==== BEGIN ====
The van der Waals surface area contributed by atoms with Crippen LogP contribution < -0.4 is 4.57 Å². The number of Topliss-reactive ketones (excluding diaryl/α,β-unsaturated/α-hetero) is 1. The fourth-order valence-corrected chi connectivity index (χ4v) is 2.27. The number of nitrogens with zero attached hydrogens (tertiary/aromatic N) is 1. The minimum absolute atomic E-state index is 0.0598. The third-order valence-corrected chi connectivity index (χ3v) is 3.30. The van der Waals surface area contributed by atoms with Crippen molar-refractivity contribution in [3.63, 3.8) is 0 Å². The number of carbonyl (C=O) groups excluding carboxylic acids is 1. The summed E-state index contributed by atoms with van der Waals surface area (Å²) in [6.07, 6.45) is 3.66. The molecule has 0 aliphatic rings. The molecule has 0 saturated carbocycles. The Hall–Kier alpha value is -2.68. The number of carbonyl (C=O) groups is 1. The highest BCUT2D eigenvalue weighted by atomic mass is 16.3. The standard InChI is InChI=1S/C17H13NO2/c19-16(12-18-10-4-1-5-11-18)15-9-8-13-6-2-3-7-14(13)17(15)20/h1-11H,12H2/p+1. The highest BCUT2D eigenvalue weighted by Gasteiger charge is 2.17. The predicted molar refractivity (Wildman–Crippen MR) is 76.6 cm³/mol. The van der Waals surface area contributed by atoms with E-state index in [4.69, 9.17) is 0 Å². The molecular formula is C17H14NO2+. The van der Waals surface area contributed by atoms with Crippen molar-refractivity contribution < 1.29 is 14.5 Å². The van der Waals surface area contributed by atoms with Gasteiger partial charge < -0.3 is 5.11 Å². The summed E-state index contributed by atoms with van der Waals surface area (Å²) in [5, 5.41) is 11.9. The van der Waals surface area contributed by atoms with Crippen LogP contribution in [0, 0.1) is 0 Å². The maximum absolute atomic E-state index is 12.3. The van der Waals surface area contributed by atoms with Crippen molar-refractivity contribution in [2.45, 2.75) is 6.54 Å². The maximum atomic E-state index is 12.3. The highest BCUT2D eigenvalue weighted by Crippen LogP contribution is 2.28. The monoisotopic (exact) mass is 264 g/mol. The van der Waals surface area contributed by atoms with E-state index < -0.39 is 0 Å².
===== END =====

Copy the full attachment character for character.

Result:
The van der Waals surface area contributed by atoms with Crippen LogP contribution < -0.4 is 4.57 Å². The number of Topliss-reactive ketones (excluding diaryl/α,β-unsaturated/α-hetero) is 1. The fourth-order valence-corrected chi connectivity index (χ4v) is 2.27. The number of nitrogens with zero attached hydrogens (tertiary/aromatic N) is 1. The minimum absolute atomic E-state index is 0.0598. The third-order valence-corrected chi connectivity index (χ3v) is 3.30. The van der Waals surface area contributed by atoms with Crippen molar-refractivity contribution in [3.63, 3.8) is 0 Å². The number of carbonyl (C=O) groups excluding carboxylic acids is 1. The summed E-state index contributed by atoms with van der Waals surface area (Å²) in [6.07, 6.45) is 3.66. The molecule has 0 aliphatic rings. The molecule has 0 saturated carbocycles. The Hall–Kier alpha value is -2.68. The number of carbonyl (C=O) groups is 1. The highest BCUT2D eigenvalue weighted by atomic mass is 16.3. The standard InChI is InChI=1S/C17H13NO2/c19-16(12-18-10-4-1-5-11-18)15-9-8-13-6-2-3-7-14(13)17(15)20/h1-11H,12H2/p+1. The highest BCUT2D eigenvalue weighted by Gasteiger charge is 2.17. The predicted molar refractivity (Wildman–Crippen MR) is 76.6 cm³/mol. The van der Waals surface area contributed by atoms with E-state index in [4.69, 9.17) is 0 Å². The molecular formula is C17H14NO2+. The van der Waals surface area contributed by atoms with Crippen molar-refractivity contribution < 1.29 is 14.5 Å². The van der Waals surface area contributed by atoms with Gasteiger partial charge < -0.3 is 5.11 Å². The summed E-state index contributed by atoms with van der Waals surface area (Å²) in [5, 5.41) is 11.9. The van der Waals surface area contributed by atoms with Crippen LogP contribution in [0, 0.1) is 0 Å². The maximum absolute atomic E-state index is 12.3. The van der Waals surface area contributed by atoms with Crippen molar-refractivity contribution in [2.45, 2.75) is 6.54 Å². The maximum atomic E-state index is 12.3. The highest BCUT2D eigenvalue weighted by Crippen LogP contribution is 2.28. The monoisotopic (exact) mass is 264 g/mol. The van der Waals surface area contributed by atoms with E-state index < -0.39 is 0 Å².